More than half of European corporate communications professionals are open to interim roles
Just over half (52%) of European corporate communications professionals would consider leaving their job for an interim position, according to the second “Understanding the European Communications Labour Market” survey conducted by corporate and marketing communications recruitment firm VMA Group.
Respondents cited better work/life balance, better remuneration and expansion of their portfolio experience as the driving factor.
The survey also found that:
- 72% of participants reported that they would be willing to relocate to a new country for a new role – a crucial statistic for hiring managers who, according to VMA Group, often only explore recruitment solutions at a national level.
- A staggering 87% indicated that if they were to change roles, they would prefer it to be to an international organisation.
- 81% would work for a company of either the same size or larger, presenting a challenge to businesses with a smaller, more domestic reach.
- 91% responded that they would prefer to either stay in or take up a management role if they were to change jobs.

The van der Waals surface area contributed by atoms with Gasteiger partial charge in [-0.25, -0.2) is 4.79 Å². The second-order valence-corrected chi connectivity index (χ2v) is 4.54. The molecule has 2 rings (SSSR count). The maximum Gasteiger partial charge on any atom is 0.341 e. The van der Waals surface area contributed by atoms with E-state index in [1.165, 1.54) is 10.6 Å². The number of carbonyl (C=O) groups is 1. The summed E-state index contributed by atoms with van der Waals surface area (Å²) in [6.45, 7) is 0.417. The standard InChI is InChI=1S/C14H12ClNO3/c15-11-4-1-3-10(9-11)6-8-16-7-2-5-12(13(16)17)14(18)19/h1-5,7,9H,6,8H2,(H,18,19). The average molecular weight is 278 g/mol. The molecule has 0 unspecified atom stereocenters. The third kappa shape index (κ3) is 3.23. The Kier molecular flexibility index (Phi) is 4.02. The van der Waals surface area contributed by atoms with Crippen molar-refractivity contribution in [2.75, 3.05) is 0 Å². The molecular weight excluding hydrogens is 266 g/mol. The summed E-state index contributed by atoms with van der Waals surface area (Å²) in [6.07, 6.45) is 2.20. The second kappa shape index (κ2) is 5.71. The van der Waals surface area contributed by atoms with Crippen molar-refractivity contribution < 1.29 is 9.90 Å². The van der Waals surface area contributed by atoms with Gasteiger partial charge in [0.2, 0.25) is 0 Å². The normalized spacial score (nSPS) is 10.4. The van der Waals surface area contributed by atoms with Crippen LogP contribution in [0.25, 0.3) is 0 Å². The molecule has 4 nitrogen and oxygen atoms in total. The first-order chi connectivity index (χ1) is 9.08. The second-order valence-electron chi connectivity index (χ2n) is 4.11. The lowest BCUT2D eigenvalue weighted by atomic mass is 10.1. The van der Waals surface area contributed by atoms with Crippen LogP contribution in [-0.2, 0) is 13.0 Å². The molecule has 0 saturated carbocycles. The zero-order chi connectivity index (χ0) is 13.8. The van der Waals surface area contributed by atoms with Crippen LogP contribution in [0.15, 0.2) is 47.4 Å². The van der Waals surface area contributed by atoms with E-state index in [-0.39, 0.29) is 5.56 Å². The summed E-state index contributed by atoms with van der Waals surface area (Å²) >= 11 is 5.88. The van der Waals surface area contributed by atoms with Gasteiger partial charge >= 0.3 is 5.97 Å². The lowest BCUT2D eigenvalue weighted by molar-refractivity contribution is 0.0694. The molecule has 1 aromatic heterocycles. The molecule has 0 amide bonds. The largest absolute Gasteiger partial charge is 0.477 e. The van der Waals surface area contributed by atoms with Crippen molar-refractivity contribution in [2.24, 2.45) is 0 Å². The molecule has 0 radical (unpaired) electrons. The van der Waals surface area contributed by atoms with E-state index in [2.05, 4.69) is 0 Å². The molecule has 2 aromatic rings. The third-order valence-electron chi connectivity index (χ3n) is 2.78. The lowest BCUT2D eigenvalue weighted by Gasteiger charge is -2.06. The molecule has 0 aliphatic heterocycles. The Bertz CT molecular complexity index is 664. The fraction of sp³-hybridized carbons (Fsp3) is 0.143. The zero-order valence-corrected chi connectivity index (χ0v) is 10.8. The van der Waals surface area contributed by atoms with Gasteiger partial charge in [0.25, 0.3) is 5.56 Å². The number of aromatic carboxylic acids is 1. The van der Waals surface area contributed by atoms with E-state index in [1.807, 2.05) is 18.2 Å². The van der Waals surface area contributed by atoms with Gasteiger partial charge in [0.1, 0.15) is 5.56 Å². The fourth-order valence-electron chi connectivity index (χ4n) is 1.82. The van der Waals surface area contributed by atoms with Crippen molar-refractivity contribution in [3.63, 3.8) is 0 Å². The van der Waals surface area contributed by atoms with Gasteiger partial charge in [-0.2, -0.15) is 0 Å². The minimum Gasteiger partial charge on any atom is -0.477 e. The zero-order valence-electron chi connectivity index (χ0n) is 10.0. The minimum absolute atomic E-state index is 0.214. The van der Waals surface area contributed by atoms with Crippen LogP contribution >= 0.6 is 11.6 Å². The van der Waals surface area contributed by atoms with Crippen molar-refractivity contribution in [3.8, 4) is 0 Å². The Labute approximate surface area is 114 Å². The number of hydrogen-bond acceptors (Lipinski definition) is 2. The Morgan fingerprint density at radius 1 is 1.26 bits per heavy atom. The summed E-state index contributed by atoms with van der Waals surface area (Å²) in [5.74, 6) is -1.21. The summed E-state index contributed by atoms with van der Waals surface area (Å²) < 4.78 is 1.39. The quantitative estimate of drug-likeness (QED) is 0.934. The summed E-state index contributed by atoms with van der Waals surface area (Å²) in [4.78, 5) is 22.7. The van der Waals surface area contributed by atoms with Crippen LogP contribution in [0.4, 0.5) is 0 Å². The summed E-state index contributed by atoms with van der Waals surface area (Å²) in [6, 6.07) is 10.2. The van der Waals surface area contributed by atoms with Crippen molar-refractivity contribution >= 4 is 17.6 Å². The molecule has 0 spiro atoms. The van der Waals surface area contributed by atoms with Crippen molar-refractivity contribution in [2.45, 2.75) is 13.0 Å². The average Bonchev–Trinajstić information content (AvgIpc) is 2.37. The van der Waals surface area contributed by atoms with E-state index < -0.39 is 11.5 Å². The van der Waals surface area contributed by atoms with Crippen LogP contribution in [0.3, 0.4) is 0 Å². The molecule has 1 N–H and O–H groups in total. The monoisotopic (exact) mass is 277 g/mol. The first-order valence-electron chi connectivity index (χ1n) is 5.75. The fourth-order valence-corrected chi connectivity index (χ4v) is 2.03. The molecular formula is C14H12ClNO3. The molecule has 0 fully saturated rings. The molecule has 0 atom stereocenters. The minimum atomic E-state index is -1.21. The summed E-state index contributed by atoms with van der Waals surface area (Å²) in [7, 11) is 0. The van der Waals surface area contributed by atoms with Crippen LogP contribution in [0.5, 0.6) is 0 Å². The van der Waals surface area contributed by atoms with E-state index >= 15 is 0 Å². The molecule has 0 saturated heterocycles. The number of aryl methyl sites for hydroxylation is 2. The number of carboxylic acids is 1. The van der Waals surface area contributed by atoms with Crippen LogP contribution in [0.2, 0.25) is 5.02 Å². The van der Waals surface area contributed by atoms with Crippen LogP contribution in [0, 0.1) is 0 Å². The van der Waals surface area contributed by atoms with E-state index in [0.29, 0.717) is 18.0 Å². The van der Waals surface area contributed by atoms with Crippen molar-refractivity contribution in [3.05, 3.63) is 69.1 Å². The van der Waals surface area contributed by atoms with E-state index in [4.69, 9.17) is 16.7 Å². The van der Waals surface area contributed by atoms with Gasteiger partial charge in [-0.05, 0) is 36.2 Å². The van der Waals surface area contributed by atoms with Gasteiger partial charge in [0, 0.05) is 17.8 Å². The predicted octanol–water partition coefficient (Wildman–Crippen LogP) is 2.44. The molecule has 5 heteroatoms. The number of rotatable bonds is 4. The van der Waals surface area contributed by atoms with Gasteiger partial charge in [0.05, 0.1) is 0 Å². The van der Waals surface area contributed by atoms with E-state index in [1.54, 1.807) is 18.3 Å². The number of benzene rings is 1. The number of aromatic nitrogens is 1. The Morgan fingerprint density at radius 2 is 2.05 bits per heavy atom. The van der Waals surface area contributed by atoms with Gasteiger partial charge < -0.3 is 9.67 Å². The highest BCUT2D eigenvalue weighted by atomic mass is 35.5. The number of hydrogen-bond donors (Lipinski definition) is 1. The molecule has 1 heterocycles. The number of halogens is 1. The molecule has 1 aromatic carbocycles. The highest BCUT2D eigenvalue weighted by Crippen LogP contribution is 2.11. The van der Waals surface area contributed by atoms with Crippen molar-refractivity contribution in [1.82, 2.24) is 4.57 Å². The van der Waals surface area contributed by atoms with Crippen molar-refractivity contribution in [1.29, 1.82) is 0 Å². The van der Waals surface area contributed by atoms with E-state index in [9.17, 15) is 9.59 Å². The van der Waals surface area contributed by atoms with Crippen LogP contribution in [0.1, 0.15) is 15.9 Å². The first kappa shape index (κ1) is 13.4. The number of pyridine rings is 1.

Similarly to last year’s findings; company culture, development potential, and the management style of a potential company continue to be the three most important factors for moving jobs. Salary ranked fourth.
The survey was presented at the 9th European Association of Communication Directors’ annual conference in Brussels, which VMA Group sponsors. A follow-on survey was carried out amongst the 700 attendees, which found that although development opportunities (50%) and company culture (34%) still dominate career decisions, participants at the conference are happier in their current roles than recorded in previous years.
Willem de Ruijter, VMA Group’s Executive Director for Europe, commented: “Senior communication professionals today have intense workloads, which have been further enhanced by the rapid integration of the different communication disciplines. Not surprisingly though, they like this fast pace and we have noticed that it is when their workload reduces that they become most approachable for new job opportunities.”
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